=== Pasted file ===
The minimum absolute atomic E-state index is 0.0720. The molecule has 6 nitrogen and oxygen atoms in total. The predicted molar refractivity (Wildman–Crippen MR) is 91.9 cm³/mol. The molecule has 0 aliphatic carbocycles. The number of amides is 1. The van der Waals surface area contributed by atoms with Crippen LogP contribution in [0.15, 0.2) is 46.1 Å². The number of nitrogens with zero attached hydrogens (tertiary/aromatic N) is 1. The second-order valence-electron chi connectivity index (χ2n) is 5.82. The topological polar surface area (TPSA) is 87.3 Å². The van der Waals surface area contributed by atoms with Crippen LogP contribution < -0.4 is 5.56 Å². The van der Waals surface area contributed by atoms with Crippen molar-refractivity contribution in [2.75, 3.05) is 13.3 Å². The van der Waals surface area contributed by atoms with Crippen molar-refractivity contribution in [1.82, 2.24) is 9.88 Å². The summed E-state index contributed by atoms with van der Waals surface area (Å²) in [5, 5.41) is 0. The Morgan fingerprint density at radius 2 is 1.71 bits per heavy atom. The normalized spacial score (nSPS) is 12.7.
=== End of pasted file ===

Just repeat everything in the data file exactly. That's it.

The minimum absolute atomic E-state index is 0.0720. The molecule has 6 nitrogen and oxygen atoms in total. The predicted molar refractivity (Wildman–Crippen MR) is 91.9 cm³/mol. The molecule has 0 aliphatic carbocycles. The number of amides is 1. The van der Waals surface area contributed by atoms with Crippen LogP contribution in [0.15, 0.2) is 46.1 Å². The number of nitrogens with zero attached hydrogens (tertiary/aromatic N) is 1. The second-order valence-electron chi connectivity index (χ2n) is 5.82. The topological polar surface area (TPSA) is 87.3 Å². The van der Waals surface area contributed by atoms with Crippen LogP contribution < -0.4 is 5.56 Å². The van der Waals surface area contributed by atoms with Crippen molar-refractivity contribution in [2.75, 3.05) is 13.3 Å². The van der Waals surface area contributed by atoms with Crippen molar-refractivity contribution in [1.82, 2.24) is 9.88 Å². The summed E-state index contributed by atoms with van der Waals surface area (Å²) in [5, 5.41) is 0. The Morgan fingerprint density at radius 2 is 1.71 bits per heavy atom. The normalized spacial score (nSPS) is 12.7.